To start with, they might wonder why we get so excited and passionate while watching sports, but when in our worship services, look bored out of our minds. Maybe they would point out the reluctance of America Christians to open their homes to others--certainly to strangers, but even extended family members. How about our lack of being unconditionally generous with our resources? Maybe our gluttony? The way we waste food? Or how we consistently serve donuts every week to congregations who are already unhealthy? Maybe how we downplay the older people in our church and instead do everything we can to attract the young?
Maybe you don't see those things as "big" problems. Maybe you want to defend our own church culture as not being that bad. But let me tell you something--those things--like passionate worship and generosity and hospitality and devotion to prayer and respect for elders--the way that the Tanzanian church does those things? Puts the American church to shame. The contrast is stark.
The truth is that every culture--including every Christian culture--has blind spots. We have our hierarchy of sins and our hierarchy of godliness, and we know we are right and no one can say otherwise.
But that is dangerous.
God created culture, and he loves ethnicity and diversity, even in (especially in) his Church. I absolutely believe in the authority, inspiration, and the unchanging nature of Scripture, but we also must remember that it was written for all generations, all cultures, all peoples. I think sometimes western Christians assume they have the trump-card on what Christian culture should look like....but why? What if an African (or Asian, or South American) Christian holds to the authority and inerrancy of Scripture, uses solid principles of interpretation...and yet comes to different conclusions and applications? Is it possible that they could be seeing things that we've missed because of our own culture's influence?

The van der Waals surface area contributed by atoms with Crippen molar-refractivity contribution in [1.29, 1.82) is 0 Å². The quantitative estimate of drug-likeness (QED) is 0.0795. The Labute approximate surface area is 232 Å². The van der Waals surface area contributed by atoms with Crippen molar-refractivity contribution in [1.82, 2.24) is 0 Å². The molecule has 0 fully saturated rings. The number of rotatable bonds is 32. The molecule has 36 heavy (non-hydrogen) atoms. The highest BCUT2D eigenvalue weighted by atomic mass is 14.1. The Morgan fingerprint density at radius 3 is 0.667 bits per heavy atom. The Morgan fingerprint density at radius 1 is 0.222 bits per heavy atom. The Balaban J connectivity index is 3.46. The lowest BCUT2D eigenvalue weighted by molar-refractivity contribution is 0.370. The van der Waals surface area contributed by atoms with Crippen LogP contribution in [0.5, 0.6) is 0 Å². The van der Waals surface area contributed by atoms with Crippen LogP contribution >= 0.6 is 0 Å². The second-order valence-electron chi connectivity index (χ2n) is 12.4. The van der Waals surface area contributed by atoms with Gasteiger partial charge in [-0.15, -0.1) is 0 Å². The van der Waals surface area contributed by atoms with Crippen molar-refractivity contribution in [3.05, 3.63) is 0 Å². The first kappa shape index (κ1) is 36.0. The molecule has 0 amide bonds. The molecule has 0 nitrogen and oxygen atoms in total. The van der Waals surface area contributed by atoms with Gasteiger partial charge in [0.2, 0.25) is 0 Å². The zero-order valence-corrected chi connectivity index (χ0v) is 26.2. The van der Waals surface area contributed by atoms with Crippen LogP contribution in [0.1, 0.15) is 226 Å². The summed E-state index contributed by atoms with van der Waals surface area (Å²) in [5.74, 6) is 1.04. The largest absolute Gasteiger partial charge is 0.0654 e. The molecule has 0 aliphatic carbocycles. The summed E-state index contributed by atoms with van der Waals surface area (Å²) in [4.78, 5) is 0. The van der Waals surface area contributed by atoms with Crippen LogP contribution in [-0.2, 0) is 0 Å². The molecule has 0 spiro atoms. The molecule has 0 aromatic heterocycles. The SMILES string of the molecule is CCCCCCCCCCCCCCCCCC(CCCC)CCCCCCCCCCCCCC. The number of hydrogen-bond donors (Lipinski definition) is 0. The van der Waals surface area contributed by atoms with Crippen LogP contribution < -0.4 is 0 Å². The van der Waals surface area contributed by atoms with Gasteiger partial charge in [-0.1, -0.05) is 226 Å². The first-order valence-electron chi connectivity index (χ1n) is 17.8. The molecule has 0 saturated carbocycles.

This is why we were created to need each other. And in a country as diverse as America, I wonder why it is so rare that white Christians grasp that truth. Don't we realize that we are missing out when we refuse to bring other cultures, other colors, other languages into our church conversations? Don't we realize that even in that refusal is a major blind spot that we will be held accountable for?
We also have to understand that because white Americans have usually had the upper-hand in American Christianity, that people of other ethnicities and cultures are not going to automatically come to us with their concerns about our church culture. Their voices have been overlooked for way too long for them to try, or they are just too polite. It's got to be our initiative, our first step, if we are really going to learn from them.
It might start with something as simple as going to a Christian friend from another race or culture and asking, Where are the blind spots in white American church culture? How are we sinning--against you, against God, against our neighbor--and just ignoring it?
And then swallow our pride and listen. Listen. That kind of humility is something that Tanzanian Christians are teaching me. I hope I can be like them.